Grammaticality refers to whether something obeys the rules of grammar for English.

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Where does “emphasis mine” go in a quotation?

I have often seen the term emphasis mine used whenever an author wishes to denote that emphasis in a given quotation originates from said author rather than from the original source. What is the ...
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“As part of” versus “as a part of”

When should I use "as part of", and when "as a part of"?
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How can I explain to people that the phrase “off of ” is grammatically incorrect?

How can I explain to people that the phrase off of is grammatically incorrect? I‘ve heard this phrase used a lot, especially by Americans (though they aren't the only ones). In my understanding, ...
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Do we say “… is greater or equal to…” or “… is greater or equal than…”?

We do say "… is equal to…", but we say "… is greater than…". What happens when we mix those? What should we say: "… is greater or equal to…" (297,000,000 hits on Google), or "… is greater or equal ...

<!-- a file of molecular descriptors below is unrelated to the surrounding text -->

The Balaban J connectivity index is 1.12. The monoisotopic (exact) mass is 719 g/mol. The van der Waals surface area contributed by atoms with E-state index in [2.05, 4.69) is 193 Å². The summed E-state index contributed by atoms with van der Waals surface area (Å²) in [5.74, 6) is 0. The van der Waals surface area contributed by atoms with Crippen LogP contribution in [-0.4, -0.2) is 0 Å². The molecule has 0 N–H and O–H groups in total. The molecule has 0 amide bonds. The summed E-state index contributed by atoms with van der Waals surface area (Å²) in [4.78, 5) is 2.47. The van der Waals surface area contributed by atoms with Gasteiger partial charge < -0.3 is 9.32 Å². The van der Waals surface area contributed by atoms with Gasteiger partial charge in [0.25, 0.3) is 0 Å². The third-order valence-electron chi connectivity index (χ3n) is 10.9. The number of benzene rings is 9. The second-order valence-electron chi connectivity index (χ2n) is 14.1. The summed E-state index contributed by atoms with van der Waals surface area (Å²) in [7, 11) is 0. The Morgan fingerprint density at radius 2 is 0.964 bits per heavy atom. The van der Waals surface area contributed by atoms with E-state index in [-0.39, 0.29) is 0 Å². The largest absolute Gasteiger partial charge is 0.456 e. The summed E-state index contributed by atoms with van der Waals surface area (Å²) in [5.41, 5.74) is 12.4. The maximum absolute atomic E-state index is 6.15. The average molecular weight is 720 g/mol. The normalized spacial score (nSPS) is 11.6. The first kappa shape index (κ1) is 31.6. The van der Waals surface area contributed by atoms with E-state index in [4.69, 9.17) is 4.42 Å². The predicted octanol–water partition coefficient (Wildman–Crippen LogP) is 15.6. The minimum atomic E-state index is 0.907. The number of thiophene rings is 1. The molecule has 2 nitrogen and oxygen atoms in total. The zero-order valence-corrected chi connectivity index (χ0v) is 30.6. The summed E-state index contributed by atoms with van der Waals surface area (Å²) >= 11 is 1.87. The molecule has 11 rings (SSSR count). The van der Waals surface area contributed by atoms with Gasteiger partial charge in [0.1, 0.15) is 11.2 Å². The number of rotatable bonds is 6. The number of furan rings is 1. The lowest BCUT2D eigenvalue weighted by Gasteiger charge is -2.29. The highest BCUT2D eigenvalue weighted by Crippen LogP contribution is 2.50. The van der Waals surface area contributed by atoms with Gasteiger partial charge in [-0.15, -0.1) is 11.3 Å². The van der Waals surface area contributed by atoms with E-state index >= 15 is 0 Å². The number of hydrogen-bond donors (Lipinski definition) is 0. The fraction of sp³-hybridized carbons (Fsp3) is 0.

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Word order in fractional quantities

Is the word order in the quantity correct in the following sentence? The boy is 3 years and a half old. If not what would be the right way to say it?
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Which is correct — “a year” or “an year”?

The word year when pronounced starts with a phonetic sound of e which is a vowel sound making it eligible for being preceded by an. Yet, we tend to write a year. Why?
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Is “non-vegetarian” a correct word?